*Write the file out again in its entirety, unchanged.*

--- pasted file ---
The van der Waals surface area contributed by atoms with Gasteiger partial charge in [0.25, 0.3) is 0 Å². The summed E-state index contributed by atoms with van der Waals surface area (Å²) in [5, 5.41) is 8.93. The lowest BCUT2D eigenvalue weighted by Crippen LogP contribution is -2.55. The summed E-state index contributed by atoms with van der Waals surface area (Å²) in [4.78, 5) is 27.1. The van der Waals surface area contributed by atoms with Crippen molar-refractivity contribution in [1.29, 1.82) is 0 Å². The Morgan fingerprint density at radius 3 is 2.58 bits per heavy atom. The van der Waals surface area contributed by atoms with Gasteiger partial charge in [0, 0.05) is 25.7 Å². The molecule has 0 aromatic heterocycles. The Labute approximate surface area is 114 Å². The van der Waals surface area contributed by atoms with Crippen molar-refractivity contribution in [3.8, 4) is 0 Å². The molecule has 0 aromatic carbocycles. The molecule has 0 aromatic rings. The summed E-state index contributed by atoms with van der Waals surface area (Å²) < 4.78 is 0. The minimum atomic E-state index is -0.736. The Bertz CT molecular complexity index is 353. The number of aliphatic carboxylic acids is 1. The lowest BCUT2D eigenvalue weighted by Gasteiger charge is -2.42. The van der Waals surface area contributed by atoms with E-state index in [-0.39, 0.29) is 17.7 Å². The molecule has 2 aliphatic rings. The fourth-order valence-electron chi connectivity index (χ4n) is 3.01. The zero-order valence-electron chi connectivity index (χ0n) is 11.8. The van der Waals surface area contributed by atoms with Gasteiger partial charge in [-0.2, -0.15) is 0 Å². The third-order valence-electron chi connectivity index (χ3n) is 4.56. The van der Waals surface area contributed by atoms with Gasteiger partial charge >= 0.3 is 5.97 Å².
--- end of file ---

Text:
The van der Waals surface area contributed by atoms with Gasteiger partial charge in [0.25, 0.3) is 0 Å². The summed E-state index contributed by atoms with van der Waals surface area (Å²) in [5, 5.41) is 8.93. The lowest BCUT2D eigenvalue weighted by Crippen LogP contribution is -2.55. The summed E-state index contributed by atoms with van der Waals surface area (Å²) in [4.78, 5) is 27.1. The van der Waals surface area contributed by atoms with Crippen molar-refractivity contribution in [1.29, 1.82) is 0 Å². The Morgan fingerprint density at radius 3 is 2.58 bits per heavy atom. The van der Waals surface area contributed by atoms with Gasteiger partial charge in [0, 0.05) is 25.7 Å². The molecule has 0 aromatic heterocycles. The Labute approximate surface area is 114 Å². The van der Waals surface area contributed by atoms with Crippen molar-refractivity contribution in [3.8, 4) is 0 Å². The molecule has 0 aromatic carbocycles. The molecule has 0 aromatic rings. The summed E-state index contributed by atoms with van der Waals surface area (Å²) < 4.78 is 0. The minimum atomic E-state index is -0.736. The Bertz CT molecular complexity index is 353. The number of aliphatic carboxylic acids is 1. The lowest BCUT2D eigenvalue weighted by Gasteiger charge is -2.42. The van der Waals surface area contributed by atoms with E-state index in [-0.39, 0.29) is 17.7 Å². The molecule has 2 aliphatic rings. The fourth-order valence-electron chi connectivity index (χ4n) is 3.01. The zero-order valence-electron chi connectivity index (χ0n) is 11.8. The van der Waals surface area contributed by atoms with Gasteiger partial charge in [-0.2, -0.15) is 0 Å². The third-order valence-electron chi connectivity index (χ3n) is 4.56. The van der Waals surface area contributed by atoms with Gasteiger partial charge >= 0.3 is 5.97 Å².